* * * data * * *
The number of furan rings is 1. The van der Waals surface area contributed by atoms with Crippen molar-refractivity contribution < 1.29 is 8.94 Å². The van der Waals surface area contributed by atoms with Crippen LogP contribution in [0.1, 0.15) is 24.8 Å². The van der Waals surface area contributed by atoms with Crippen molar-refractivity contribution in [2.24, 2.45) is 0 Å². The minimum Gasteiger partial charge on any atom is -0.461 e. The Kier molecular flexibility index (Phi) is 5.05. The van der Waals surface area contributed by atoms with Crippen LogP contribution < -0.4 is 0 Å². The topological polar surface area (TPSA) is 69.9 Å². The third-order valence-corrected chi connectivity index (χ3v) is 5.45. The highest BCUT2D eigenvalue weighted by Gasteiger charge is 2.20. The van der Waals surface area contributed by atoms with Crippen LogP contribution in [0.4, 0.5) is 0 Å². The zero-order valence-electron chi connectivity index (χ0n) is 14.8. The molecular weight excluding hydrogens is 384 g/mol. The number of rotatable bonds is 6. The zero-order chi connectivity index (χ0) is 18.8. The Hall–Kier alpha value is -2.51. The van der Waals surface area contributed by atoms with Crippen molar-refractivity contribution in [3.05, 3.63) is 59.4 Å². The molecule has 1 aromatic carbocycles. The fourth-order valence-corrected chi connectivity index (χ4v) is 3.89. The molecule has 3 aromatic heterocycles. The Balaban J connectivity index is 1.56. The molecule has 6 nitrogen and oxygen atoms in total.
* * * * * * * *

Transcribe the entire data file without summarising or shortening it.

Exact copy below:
The number of furan rings is 1. The van der Waals surface area contributed by atoms with Crippen molar-refractivity contribution < 1.29 is 8.94 Å². The van der Waals surface area contributed by atoms with Crippen LogP contribution in [0.1, 0.15) is 24.8 Å². The van der Waals surface area contributed by atoms with Crippen molar-refractivity contribution in [2.24, 2.45) is 0 Å². The minimum Gasteiger partial charge on any atom is -0.461 e. The Kier molecular flexibility index (Phi) is 5.05. The van der Waals surface area contributed by atoms with Crippen LogP contribution < -0.4 is 0 Å². The topological polar surface area (TPSA) is 69.9 Å². The third-order valence-corrected chi connectivity index (χ3v) is 5.45. The highest BCUT2D eigenvalue weighted by Gasteiger charge is 2.20. The van der Waals surface area contributed by atoms with Crippen LogP contribution in [0.4, 0.5) is 0 Å². The zero-order valence-electron chi connectivity index (χ0n) is 14.8. The molecular weight excluding hydrogens is 384 g/mol. The number of rotatable bonds is 6. The zero-order chi connectivity index (χ0) is 18.8. The Hall–Kier alpha value is -2.51. The van der Waals surface area contributed by atoms with Crippen molar-refractivity contribution in [3.05, 3.63) is 59.4 Å². The molecule has 1 aromatic carbocycles. The fourth-order valence-corrected chi connectivity index (χ4v) is 3.89. The molecule has 3 aromatic heterocycles. The Balaban J connectivity index is 1.56. The molecule has 6 nitrogen and oxygen atoms in total.